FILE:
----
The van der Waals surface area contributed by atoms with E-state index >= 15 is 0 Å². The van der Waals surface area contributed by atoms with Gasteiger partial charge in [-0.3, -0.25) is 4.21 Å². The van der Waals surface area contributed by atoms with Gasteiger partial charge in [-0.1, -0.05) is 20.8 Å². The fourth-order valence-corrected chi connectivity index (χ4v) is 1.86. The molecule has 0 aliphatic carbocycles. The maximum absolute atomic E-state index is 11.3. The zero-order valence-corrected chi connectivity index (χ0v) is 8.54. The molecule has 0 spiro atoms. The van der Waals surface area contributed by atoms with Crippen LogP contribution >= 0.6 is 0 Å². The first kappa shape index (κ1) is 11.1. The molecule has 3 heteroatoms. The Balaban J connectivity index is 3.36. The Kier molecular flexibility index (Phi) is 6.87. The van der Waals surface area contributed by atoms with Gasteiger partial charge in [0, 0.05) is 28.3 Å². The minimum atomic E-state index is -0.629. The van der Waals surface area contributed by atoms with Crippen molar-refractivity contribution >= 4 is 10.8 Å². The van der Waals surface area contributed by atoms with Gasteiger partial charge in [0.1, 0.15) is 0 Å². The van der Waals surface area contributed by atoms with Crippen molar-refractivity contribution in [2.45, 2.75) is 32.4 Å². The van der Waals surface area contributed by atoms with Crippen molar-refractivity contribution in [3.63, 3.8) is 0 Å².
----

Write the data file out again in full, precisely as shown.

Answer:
The van der Waals surface area contributed by atoms with E-state index >= 15 is 0 Å². The van der Waals surface area contributed by atoms with Gasteiger partial charge in [-0.3, -0.25) is 4.21 Å². The van der Waals surface area contributed by atoms with Gasteiger partial charge in [-0.1, -0.05) is 20.8 Å². The fourth-order valence-corrected chi connectivity index (χ4v) is 1.86. The molecule has 0 aliphatic carbocycles. The maximum absolute atomic E-state index is 11.3. The zero-order valence-corrected chi connectivity index (χ0v) is 8.54. The molecule has 0 spiro atoms. The van der Waals surface area contributed by atoms with Crippen LogP contribution >= 0.6 is 0 Å². The first kappa shape index (κ1) is 11.1. The molecule has 3 heteroatoms. The Balaban J connectivity index is 3.36. The Kier molecular flexibility index (Phi) is 6.87. The van der Waals surface area contributed by atoms with Gasteiger partial charge in [0, 0.05) is 28.3 Å². The minimum atomic E-state index is -0.629. The van der Waals surface area contributed by atoms with Crippen molar-refractivity contribution >= 4 is 10.8 Å². The van der Waals surface area contributed by atoms with Gasteiger partial charge in [0.1, 0.15) is 0 Å². The van der Waals surface area contributed by atoms with Crippen molar-refractivity contribution in [2.45, 2.75) is 32.4 Å². The van der Waals surface area contributed by atoms with Crippen molar-refractivity contribution in [3.63, 3.8) is 0 Å².